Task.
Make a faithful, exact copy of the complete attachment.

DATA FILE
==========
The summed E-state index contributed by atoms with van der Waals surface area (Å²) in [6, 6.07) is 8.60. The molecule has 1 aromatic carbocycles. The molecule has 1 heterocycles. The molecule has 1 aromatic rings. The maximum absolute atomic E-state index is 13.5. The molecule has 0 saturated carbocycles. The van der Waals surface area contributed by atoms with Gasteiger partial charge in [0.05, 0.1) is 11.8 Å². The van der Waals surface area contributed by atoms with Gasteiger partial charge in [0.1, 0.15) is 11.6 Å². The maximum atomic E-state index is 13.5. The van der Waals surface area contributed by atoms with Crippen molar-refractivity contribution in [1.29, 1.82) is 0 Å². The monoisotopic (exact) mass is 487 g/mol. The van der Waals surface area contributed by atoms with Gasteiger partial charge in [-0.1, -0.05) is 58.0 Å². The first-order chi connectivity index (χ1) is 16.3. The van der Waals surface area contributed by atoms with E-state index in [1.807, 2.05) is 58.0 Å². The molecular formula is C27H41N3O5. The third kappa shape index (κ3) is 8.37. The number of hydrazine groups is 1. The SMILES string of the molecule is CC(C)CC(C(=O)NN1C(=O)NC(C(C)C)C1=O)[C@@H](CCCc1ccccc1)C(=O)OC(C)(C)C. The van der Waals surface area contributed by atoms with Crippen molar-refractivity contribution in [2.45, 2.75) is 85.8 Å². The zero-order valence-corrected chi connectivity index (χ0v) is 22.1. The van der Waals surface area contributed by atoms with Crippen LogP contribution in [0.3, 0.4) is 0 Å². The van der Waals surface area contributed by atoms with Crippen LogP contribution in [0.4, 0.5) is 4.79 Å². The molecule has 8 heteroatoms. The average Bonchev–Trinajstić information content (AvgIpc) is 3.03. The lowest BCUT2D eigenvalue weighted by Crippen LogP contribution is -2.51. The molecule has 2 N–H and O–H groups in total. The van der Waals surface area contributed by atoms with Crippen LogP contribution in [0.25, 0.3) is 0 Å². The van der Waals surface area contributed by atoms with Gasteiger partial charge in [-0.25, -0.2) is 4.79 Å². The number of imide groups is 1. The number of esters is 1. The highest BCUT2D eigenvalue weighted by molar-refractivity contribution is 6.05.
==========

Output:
The summed E-state index contributed by atoms with van der Waals surface area (Å²) in [6, 6.07) is 8.60. The molecule has 1 aromatic carbocycles. The molecule has 1 heterocycles. The molecule has 1 aromatic rings. The maximum absolute atomic E-state index is 13.5. The molecule has 0 saturated carbocycles. The van der Waals surface area contributed by atoms with Gasteiger partial charge in [0.05, 0.1) is 11.8 Å². The van der Waals surface area contributed by atoms with Gasteiger partial charge in [0.1, 0.15) is 11.6 Å². The maximum atomic E-state index is 13.5. The van der Waals surface area contributed by atoms with Crippen molar-refractivity contribution in [1.29, 1.82) is 0 Å². The monoisotopic (exact) mass is 487 g/mol. The van der Waals surface area contributed by atoms with Gasteiger partial charge in [-0.1, -0.05) is 58.0 Å². The first-order chi connectivity index (χ1) is 16.3. The van der Waals surface area contributed by atoms with E-state index in [1.807, 2.05) is 58.0 Å². The molecular formula is C27H41N3O5. The third kappa shape index (κ3) is 8.37. The number of hydrazine groups is 1. The SMILES string of the molecule is CC(C)CC(C(=O)NN1C(=O)NC(C(C)C)C1=O)[C@@H](CCCc1ccccc1)C(=O)OC(C)(C)C. The van der Waals surface area contributed by atoms with Crippen molar-refractivity contribution in [2.45, 2.75) is 85.8 Å². The zero-order valence-corrected chi connectivity index (χ0v) is 22.1. The van der Waals surface area contributed by atoms with Crippen LogP contribution in [0.3, 0.4) is 0 Å². The van der Waals surface area contributed by atoms with Crippen LogP contribution in [0.4, 0.5) is 4.79 Å². The molecule has 8 heteroatoms. The average Bonchev–Trinajstić information content (AvgIpc) is 3.03. The lowest BCUT2D eigenvalue weighted by Crippen LogP contribution is -2.51. The molecule has 2 N–H and O–H groups in total. The van der Waals surface area contributed by atoms with Crippen LogP contribution in [0.25, 0.3) is 0 Å². The van der Waals surface area contributed by atoms with Gasteiger partial charge in [-0.25, -0.2) is 4.79 Å². The number of imide groups is 1. The number of esters is 1. The highest BCUT2D eigenvalue weighted by molar-refractivity contribution is 6.05.